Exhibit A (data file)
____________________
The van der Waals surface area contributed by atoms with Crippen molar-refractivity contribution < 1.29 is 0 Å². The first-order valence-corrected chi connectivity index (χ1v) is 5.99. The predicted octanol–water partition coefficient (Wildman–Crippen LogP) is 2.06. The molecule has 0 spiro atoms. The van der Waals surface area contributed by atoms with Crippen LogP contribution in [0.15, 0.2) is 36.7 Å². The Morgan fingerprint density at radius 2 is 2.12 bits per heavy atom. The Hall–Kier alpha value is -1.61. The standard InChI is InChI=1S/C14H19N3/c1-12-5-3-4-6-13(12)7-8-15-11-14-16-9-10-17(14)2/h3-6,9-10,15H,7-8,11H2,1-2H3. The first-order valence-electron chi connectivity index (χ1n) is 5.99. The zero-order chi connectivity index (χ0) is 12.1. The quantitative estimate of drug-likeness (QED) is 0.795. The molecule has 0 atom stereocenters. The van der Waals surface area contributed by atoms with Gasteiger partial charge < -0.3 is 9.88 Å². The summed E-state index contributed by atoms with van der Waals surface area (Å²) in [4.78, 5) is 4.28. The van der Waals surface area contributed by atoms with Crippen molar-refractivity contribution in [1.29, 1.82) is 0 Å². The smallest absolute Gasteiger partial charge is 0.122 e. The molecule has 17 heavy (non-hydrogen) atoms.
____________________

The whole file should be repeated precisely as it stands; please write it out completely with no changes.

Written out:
The van der Waals surface area contributed by atoms with Crippen molar-refractivity contribution < 1.29 is 0 Å². The first-order valence-corrected chi connectivity index (χ1v) is 5.99. The predicted octanol–water partition coefficient (Wildman–Crippen LogP) is 2.06. The molecule has 0 spiro atoms. The van der Waals surface area contributed by atoms with Crippen LogP contribution in [0.15, 0.2) is 36.7 Å². The Morgan fingerprint density at radius 2 is 2.12 bits per heavy atom. The Hall–Kier alpha value is -1.61. The standard InChI is InChI=1S/C14H19N3/c1-12-5-3-4-6-13(12)7-8-15-11-14-16-9-10-17(14)2/h3-6,9-10,15H,7-8,11H2,1-2H3. The first-order valence-electron chi connectivity index (χ1n) is 5.99. The zero-order chi connectivity index (χ0) is 12.1. The quantitative estimate of drug-likeness (QED) is 0.795. The molecule has 0 atom stereocenters. The van der Waals surface area contributed by atoms with Gasteiger partial charge < -0.3 is 9.88 Å². The summed E-state index contributed by atoms with van der Waals surface area (Å²) in [4.78, 5) is 4.28. The van der Waals surface area contributed by atoms with Crippen molar-refractivity contribution in [1.29, 1.82) is 0 Å². The smallest absolute Gasteiger partial charge is 0.122 e. The molecule has 17 heavy (non-hydrogen) atoms.